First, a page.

Tension developed between Forbes and screenwriter Goldman over the casting of Nanette Newman (Forbes's wife) as one of the wives. Goldman had wanted the wives to be depicted as model-like women who dressed provocatively. But after casting Newman this was not to be, as Goldman stated he felt that Newman's physical appearance did not match the type of woman he imagined, and as a result this caused a change in appearance in costuming for all of the other wives. Goldman has said that he found Newman to be a perfectly good actress, however. Goldman was also unhappy with some rewrites that Forbes contributed. In particular, Forbes toned down Goldman's "horrific" ending. Actor Masterson, who was friends with Goldman, would secretly call Goldman for his input on scenes, creating additional stresses. Although Forbes made different stories concerning different people and their lives, this was his only horror film.
Goldman later claimed the movie "could have been very strong, but it was rewritten and altered, and I don't think happily."
Initially, Joanna Cassidy was cast as Bobbie. When she left after a few weeks of production, her scenes were reshot. Tuesday Weld initially accepted the role of Joanna, but cancelled before filming began.
The Stepford Wives has a 67% fresh rating on Rotten Tomatoes. Some critics deride its leisurely pace. Most applaud the "quiet, domestic" thrills the film delivers in the final third and earlier sections as "clever, witty, and delightfully offbeat". As for the satire in the film, Roger Ebert wrote, "[The actresses] have absorbed enough TV, or have such an instinctive feeling for those phony, perfect women in the ads, that they manage all by themselves to bring a certain comic edge to their cooking, their cleaning, their gossiping and their living deaths."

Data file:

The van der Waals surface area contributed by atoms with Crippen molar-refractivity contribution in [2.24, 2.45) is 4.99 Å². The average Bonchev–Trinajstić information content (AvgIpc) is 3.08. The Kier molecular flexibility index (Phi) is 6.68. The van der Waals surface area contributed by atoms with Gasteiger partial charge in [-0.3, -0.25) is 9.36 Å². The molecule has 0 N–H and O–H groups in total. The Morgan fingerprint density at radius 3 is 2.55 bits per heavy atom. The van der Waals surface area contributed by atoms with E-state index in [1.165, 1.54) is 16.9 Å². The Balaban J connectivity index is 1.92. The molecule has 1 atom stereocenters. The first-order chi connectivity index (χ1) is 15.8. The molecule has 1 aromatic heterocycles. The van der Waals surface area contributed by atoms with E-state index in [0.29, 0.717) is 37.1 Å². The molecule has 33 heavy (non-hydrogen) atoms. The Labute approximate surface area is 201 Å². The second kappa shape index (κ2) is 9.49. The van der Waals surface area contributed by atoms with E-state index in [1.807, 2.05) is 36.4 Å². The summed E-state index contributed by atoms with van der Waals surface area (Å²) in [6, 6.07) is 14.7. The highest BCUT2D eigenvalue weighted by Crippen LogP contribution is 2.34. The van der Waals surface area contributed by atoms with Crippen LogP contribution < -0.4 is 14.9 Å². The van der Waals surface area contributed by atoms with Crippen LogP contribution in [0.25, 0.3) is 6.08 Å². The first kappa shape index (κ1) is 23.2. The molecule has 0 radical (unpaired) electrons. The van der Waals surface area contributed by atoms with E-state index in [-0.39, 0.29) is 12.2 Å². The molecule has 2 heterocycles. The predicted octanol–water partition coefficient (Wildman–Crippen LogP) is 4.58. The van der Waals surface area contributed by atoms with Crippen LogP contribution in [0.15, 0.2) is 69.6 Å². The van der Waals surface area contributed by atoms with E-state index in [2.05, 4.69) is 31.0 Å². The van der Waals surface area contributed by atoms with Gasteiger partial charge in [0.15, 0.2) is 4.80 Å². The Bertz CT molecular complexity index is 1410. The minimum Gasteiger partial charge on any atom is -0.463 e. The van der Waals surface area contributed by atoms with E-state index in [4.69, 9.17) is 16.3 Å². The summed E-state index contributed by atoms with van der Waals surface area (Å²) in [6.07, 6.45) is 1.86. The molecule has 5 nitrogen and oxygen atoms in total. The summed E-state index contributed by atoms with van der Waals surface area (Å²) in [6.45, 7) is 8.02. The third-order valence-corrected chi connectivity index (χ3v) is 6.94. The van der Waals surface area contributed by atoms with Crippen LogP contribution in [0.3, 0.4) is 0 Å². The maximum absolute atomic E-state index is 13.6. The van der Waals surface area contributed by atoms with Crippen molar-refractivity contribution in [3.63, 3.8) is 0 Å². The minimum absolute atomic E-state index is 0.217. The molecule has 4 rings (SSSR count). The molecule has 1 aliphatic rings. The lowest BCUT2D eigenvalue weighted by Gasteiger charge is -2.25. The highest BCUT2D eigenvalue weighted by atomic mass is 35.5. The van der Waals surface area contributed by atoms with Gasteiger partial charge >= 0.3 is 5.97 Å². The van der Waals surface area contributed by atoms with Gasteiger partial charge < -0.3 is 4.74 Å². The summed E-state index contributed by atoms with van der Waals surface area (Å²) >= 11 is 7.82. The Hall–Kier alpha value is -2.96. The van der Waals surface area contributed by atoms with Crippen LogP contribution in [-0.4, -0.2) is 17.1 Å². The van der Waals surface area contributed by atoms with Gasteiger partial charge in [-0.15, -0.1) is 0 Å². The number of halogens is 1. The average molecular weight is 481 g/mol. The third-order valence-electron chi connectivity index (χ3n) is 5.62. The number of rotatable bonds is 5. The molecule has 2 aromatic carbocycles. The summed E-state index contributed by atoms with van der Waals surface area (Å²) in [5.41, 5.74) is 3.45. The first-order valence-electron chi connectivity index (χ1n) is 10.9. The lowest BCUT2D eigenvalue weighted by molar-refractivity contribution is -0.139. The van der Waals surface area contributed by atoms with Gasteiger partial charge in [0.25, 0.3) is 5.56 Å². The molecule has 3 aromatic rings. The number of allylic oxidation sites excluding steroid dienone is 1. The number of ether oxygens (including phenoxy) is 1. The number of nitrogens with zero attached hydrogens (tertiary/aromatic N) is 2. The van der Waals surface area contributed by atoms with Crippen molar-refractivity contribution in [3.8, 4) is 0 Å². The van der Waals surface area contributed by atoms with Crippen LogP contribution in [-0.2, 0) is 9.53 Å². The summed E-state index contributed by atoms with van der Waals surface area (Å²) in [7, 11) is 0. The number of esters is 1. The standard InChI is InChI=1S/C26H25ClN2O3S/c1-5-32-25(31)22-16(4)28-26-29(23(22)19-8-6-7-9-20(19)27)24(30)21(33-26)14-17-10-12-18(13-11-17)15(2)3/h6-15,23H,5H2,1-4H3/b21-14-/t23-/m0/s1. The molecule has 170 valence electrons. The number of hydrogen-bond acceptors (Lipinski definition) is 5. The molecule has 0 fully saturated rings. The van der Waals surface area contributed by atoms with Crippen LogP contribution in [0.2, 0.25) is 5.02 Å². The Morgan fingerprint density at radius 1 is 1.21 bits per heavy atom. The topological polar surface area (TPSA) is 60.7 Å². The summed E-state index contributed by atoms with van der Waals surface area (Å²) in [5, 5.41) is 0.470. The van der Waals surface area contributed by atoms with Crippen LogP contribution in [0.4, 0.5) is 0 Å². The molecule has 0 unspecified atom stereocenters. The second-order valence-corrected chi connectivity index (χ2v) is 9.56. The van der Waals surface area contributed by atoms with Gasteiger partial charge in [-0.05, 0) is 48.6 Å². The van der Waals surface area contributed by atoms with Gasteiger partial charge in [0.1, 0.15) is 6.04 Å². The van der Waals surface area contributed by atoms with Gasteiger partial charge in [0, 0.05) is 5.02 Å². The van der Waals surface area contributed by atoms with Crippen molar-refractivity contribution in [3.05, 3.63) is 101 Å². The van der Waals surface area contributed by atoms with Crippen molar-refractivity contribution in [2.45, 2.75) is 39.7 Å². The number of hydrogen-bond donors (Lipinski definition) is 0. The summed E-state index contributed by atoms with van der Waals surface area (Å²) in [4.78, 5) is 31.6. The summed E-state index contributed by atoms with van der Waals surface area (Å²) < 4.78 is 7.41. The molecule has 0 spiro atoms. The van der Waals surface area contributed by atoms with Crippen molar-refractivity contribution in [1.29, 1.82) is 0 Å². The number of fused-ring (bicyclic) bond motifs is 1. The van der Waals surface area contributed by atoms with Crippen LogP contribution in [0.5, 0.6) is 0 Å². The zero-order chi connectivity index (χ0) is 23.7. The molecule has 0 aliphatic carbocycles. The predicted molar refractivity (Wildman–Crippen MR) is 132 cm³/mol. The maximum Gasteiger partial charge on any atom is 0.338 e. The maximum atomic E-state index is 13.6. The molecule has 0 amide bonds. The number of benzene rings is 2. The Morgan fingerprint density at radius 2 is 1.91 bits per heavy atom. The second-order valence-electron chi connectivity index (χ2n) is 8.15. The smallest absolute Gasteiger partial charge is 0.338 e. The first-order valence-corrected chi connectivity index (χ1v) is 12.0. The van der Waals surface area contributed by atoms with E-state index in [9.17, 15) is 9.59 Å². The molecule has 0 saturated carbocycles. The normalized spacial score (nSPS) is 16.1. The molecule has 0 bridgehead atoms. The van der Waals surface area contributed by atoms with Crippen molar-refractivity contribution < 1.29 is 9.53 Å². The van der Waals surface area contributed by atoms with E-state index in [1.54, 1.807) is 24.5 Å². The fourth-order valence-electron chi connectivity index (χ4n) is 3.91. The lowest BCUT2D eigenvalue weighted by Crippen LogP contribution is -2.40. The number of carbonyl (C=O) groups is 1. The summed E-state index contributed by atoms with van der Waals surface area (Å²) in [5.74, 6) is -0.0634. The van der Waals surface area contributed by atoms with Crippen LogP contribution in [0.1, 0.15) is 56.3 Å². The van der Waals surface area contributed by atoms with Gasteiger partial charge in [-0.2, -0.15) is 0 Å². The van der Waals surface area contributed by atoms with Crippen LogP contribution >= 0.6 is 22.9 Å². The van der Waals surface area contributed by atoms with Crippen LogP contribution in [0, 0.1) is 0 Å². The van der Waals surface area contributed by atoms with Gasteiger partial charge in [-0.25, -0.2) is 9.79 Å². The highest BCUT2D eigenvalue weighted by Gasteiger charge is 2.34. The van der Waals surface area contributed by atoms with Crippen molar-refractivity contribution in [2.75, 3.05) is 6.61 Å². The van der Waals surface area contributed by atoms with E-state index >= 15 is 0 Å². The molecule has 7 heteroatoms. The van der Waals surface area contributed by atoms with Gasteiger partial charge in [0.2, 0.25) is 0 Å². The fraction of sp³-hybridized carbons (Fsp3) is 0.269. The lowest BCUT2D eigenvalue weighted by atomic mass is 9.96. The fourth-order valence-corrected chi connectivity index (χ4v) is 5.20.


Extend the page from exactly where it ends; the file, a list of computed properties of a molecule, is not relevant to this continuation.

Initial reaction to the film by feminist groups was not favorable, arguing that it was "anti-woman". Cast and crew vehemently disagree, as the men in the film are characterized as "swinish and grotesque", and the heroine is dispatched in the finale. They maintain that critics misunderstand the premise, that Stepford is a sort of chauvinistic dystopia, and that the depiction of subservient, robotic women is intended as a satirical statement against traditional gender roles. There was a TV ad campaign that fueled further the resentment, ending with the words, "See 'The Stepford Wives'.....Before your husband does."
Awards and nominations 
Academy of Science Fiction, Fantasy, & Horror films
- Best Actress 1975 — Katherine Ross-Won
- Best Science Fiction film 1975 — nominated
American Film Institute Films
Many sequels have been produced over the years including:
- Revenge of the Stepford Wives (1980) Starring Don Johnson, Sharon Gless, and Julie Kavner.
- The Stepford Children (1987) Starring Barbara Eden.
- The Stepford Husbands (1996) Starring Donna Mills and Michael Ontkean
- The remake The Stepford Wives (2004) Starring Nicole Kidman and Matthew Broderick
Parodies and popular culture 
- Married... with Children, season 11, episode 10, "The Stepford Peg": Peg (Katey Sagal) bumps her head on the coffee table after slipping on a candy wrapper, and becomes a stereotypical housewife thanks to Al (Ed O'Neill) implanting suggestions that she does do housework.
- The Chronicle, season 1, episode 18: "The Stepford Cheerleaders"
- Homeboys in Outer Space, season 1, episode 10: "A Man's Place is in the Homey, or The Stepford Guys"
- Desperate Housewives: In Season 1, Bree Van de Kamp is said to be running for the "mayor of Stepford" because of her perfection.
- Newhart, season 2, episode 4: "The Stratford Wives"
- Note: The BBC movie soundalike The Stretford Wives (2002) is not related.
- In one episode of Ned's Declassified School Survival Guide there were three "perfect" girls in the class, and Moze thinks they are robots.
- In an episode of My Hero, Pierce is asked if it is possible to make the Stepford wives a reality.
- S'Express sampled the line "yes, yes, this, it's wonderful" in their 1989 hit "Hey Music Lover".
- [. < http://www.wic.org/misc/history.htm >. "Women’s History in America"]. www.wic.com.
- "The Stepford Wives". www.ejumpcut.org.
- 38d9 353 9ff4-46e5-bed7 3d997f71a8b1%40sessionmgr104&bdata=JnNpdGU9ZWhvc3QtbGl2ZQ%3d% 3d#d b=aph &AN=7466613>. "The Cyborg Mystique". web.ebscohost.com.libdb.njit.edu.
- Reel.com review – deprecated link[dead link]
- Dennis Brown, Shoptalk, Newmarket Press, 1992 p 70
- Bryan Forbes, A Divided Life, Mandarin, 1993 p27
- Creating Horror in Connecticut Sunlight Wolf, William. Los Angeles Times (1923-Current File) [Los Angeles, Calif] 11 Aug 1974: q30.
- BBC review
- Roger Ebert.com
- DVD documentary
- AFI's 100 Years...100 Thrills Nominees
- AFI's 10 Top 10 Ballot
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- The Stepford Wives at the Internet Movie Database
- The Stepford Wives at Rotten Tomatoes
- The Stepford Wives at the TCM Movie Database
- The Stepford Wives at AllRovi